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Historical manuscripts together for the first time
Known as the Four Ancient Books of Wales, they were written in the 13th and 14th centuries and their contents deal with much of Wales’ early legends and literature.
According to the Minister, seeing the four books in one place is an opportunity that no-one should miss:
“We often talk about historical, unmissable events but this is undoubtedly one of those. This exhibition is a major achievement for the National Library, giving the people of Wales and beyond the chance to see, in one place, the books that many say are the backbone of Welsh culture and identity. I was delighted to be able to see them first hand and then discuss with local school children their importance to our life in Wales. It was a pleasure to hear that these medieval manuscripts still have the power to inspire the young people of today. I would encourage anyone to visit the Library to witness a piece of history.”
The four books are Llyfr Du Caerfyrddin, Llyfr Taliesin, Llyfr Aneirin and Llyfr Coch Hergest. While the first three now reside at the National Library (with Llyfr Aneirin on loan from Cardiff City Council), Llyfr Coch Hergest, the largest of its kind from the period is kept normally at Oxford University so this is the first time ever that all four can be viewed together.
Aled Jones, National Library of Wales Chief Executive and Librarian, says that while the focus will be on the four books, there are other treasures on view during the coming months:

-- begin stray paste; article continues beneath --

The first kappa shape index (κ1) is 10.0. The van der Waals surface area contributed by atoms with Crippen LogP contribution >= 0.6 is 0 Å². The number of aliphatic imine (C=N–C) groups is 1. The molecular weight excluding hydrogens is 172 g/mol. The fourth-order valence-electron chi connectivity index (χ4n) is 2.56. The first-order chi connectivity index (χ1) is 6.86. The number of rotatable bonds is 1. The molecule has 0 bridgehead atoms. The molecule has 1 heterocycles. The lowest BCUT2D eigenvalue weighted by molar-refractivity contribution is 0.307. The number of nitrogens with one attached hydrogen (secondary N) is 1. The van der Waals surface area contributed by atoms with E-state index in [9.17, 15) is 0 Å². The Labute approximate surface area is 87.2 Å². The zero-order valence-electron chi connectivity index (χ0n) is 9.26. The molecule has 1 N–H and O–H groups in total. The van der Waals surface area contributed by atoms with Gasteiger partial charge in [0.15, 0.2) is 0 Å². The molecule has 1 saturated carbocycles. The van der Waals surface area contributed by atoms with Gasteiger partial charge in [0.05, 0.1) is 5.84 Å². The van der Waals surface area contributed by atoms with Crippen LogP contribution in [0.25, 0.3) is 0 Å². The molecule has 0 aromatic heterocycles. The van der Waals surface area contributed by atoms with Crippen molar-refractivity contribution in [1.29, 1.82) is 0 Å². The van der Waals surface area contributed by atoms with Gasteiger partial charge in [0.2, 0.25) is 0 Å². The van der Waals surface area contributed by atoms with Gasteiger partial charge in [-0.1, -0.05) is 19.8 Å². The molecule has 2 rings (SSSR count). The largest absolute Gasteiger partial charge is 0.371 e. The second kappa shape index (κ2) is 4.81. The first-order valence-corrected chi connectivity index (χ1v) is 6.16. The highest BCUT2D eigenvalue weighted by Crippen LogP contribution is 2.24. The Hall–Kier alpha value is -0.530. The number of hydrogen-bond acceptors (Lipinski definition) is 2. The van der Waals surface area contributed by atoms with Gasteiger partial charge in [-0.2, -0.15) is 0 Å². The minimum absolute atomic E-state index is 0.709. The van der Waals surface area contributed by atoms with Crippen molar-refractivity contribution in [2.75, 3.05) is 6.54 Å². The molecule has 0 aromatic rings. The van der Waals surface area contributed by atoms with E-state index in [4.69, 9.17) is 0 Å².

“We are extremely excited about giving people the opportunity to view these iconic artefacts together for the first time. To enhance the experience of new visitors between now and March next year we are putting together a programme of events and activities to coincide with this exhibition. Thanks to financial support from the Heritage Lottery Fund, this includes an opportunity to see a new version of the Boston manuscript of Hywel Dda’s laws and the Hendregadredd manuscript, which contains Dafydd ap Gwilym’s original handwriting.”
According to Maredudd ap Huw, the National Library’s Manuscript Librarian, the importance of the books is reflected in the fact that within their covers are references to our most common and well known myths and legends:
“Llyfr Du Caerfyrddin is one of the most important reference points for the Arthurian legends and the legend of Merlin. However it seems that the manuscript was written by an impoverished monk transcribing his favourite poems at different times in his life, and doing so on rough parchment paper, not the more sophisticated material used by wealthier scribes. In contrast Llyfr Aneirin contains what is thought to be Wales’s first recorded lullaby, Pais Dinogad. The varied contents of these documents are what makes them such fascinating historical records.”
During his time at the Library the Minister met with Talybont schoolchildren who were on an educational fact finding visit to the Library and then went on to visit the Welsh Books Council headquarters and distribution centre.
The exhibition is at the National Library until 15 March 2014.